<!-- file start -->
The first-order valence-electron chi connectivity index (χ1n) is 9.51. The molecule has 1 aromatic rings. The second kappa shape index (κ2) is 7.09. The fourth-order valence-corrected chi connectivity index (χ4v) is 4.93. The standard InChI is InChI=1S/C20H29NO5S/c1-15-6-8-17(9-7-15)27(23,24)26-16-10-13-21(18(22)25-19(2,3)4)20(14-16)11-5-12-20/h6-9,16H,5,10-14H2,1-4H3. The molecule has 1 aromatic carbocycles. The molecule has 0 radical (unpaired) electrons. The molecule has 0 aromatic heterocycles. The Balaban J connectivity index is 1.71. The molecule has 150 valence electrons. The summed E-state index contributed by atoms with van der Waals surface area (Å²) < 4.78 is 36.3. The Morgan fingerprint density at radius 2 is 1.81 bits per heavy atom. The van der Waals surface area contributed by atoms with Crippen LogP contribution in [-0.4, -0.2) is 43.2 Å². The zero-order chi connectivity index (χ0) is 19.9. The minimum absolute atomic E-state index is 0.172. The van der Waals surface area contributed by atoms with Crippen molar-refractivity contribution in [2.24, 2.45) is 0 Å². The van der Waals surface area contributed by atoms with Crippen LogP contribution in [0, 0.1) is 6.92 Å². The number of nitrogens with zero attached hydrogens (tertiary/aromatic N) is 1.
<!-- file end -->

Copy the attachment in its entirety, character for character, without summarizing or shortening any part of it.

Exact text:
The first-order valence-electron chi connectivity index (χ1n) is 9.51. The molecule has 1 aromatic rings. The second kappa shape index (κ2) is 7.09. The fourth-order valence-corrected chi connectivity index (χ4v) is 4.93. The standard InChI is InChI=1S/C20H29NO5S/c1-15-6-8-17(9-7-15)27(23,24)26-16-10-13-21(18(22)25-19(2,3)4)20(14-16)11-5-12-20/h6-9,16H,5,10-14H2,1-4H3. The molecule has 1 aromatic carbocycles. The molecule has 0 radical (unpaired) electrons. The molecule has 0 aromatic heterocycles. The Balaban J connectivity index is 1.71. The molecule has 150 valence electrons. The summed E-state index contributed by atoms with van der Waals surface area (Å²) < 4.78 is 36.3. The Morgan fingerprint density at radius 2 is 1.81 bits per heavy atom. The van der Waals surface area contributed by atoms with Crippen LogP contribution in [-0.4, -0.2) is 43.2 Å². The zero-order chi connectivity index (χ0) is 19.9. The minimum absolute atomic E-state index is 0.172. The van der Waals surface area contributed by atoms with Crippen molar-refractivity contribution in [2.24, 2.45) is 0 Å². The van der Waals surface area contributed by atoms with Crippen LogP contribution in [0, 0.1) is 6.92 Å². The number of nitrogens with zero attached hydrogens (tertiary/aromatic N) is 1.